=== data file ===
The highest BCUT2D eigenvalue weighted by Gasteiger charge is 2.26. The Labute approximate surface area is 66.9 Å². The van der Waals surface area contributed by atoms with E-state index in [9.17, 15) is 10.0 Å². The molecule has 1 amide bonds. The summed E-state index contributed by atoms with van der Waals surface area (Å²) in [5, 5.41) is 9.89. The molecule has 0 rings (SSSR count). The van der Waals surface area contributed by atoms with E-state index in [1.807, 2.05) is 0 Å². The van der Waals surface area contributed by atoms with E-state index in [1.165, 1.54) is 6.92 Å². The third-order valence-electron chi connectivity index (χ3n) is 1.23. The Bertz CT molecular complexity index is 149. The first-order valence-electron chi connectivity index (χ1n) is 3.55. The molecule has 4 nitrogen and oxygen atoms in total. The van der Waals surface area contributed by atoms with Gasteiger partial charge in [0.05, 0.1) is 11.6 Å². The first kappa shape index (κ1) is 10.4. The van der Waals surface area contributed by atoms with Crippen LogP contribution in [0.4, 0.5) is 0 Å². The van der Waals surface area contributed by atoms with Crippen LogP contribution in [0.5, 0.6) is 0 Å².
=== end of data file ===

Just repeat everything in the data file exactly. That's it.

The highest BCUT2D eigenvalue weighted by Gasteiger charge is 2.26. The Labute approximate surface area is 66.9 Å². The van der Waals surface area contributed by atoms with E-state index in [9.17, 15) is 10.0 Å². The molecule has 1 amide bonds. The summed E-state index contributed by atoms with van der Waals surface area (Å²) in [5, 5.41) is 9.89. The molecule has 0 rings (SSSR count). The van der Waals surface area contributed by atoms with E-state index in [1.807, 2.05) is 0 Å². The van der Waals surface area contributed by atoms with E-state index in [1.165, 1.54) is 6.92 Å². The third-order valence-electron chi connectivity index (χ3n) is 1.23. The Bertz CT molecular complexity index is 149. The first-order valence-electron chi connectivity index (χ1n) is 3.55. The molecule has 4 nitrogen and oxygen atoms in total. The van der Waals surface area contributed by atoms with Gasteiger partial charge in [0.05, 0.1) is 11.6 Å². The first kappa shape index (κ1) is 10.4. The van der Waals surface area contributed by atoms with Crippen LogP contribution in [0.4, 0.5) is 0 Å². The van der Waals surface area contributed by atoms with Crippen LogP contribution in [0.5, 0.6) is 0 Å².